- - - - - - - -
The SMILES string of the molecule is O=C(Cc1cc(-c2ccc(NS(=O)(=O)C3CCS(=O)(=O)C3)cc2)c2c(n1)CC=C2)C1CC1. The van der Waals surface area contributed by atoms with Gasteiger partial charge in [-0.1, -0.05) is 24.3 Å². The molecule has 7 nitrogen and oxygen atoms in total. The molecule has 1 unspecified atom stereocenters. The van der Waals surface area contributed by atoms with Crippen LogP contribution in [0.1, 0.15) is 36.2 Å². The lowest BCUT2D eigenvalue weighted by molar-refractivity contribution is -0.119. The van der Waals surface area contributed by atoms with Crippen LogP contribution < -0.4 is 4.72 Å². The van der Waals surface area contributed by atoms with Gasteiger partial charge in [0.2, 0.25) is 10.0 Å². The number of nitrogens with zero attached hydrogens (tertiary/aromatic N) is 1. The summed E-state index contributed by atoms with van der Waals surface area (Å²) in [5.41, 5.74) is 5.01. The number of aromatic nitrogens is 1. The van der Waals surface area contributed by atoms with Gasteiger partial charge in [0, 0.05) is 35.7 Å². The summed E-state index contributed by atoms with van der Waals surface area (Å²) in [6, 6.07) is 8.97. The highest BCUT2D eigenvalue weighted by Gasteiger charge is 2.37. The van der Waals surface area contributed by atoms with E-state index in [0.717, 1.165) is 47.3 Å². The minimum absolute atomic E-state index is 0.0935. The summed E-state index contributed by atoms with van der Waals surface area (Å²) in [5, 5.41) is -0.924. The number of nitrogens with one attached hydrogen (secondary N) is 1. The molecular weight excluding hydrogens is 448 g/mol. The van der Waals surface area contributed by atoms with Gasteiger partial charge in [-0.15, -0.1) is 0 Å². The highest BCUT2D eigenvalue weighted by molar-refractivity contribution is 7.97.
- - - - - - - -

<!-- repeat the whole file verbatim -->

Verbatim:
The SMILES string of the molecule is O=C(Cc1cc(-c2ccc(NS(=O)(=O)C3CCS(=O)(=O)C3)cc2)c2c(n1)CC=C2)C1CC1. The van der Waals surface area contributed by atoms with Gasteiger partial charge in [-0.1, -0.05) is 24.3 Å². The molecule has 7 nitrogen and oxygen atoms in total. The molecule has 1 unspecified atom stereocenters. The van der Waals surface area contributed by atoms with Crippen LogP contribution in [0.1, 0.15) is 36.2 Å². The lowest BCUT2D eigenvalue weighted by molar-refractivity contribution is -0.119. The van der Waals surface area contributed by atoms with Crippen LogP contribution < -0.4 is 4.72 Å². The van der Waals surface area contributed by atoms with Gasteiger partial charge in [0.2, 0.25) is 10.0 Å². The number of nitrogens with zero attached hydrogens (tertiary/aromatic N) is 1. The summed E-state index contributed by atoms with van der Waals surface area (Å²) in [5.41, 5.74) is 5.01. The number of aromatic nitrogens is 1. The van der Waals surface area contributed by atoms with Gasteiger partial charge in [0, 0.05) is 35.7 Å². The summed E-state index contributed by atoms with van der Waals surface area (Å²) in [6, 6.07) is 8.97. The highest BCUT2D eigenvalue weighted by Gasteiger charge is 2.37. The van der Waals surface area contributed by atoms with E-state index in [0.717, 1.165) is 47.3 Å². The minimum absolute atomic E-state index is 0.0935. The summed E-state index contributed by atoms with van der Waals surface area (Å²) in [5, 5.41) is -0.924. The number of nitrogens with one attached hydrogen (secondary N) is 1. The molecular weight excluding hydrogens is 448 g/mol. The van der Waals surface area contributed by atoms with Gasteiger partial charge in [-0.15, -0.1) is 0 Å². The highest BCUT2D eigenvalue weighted by molar-refractivity contribution is 7.97.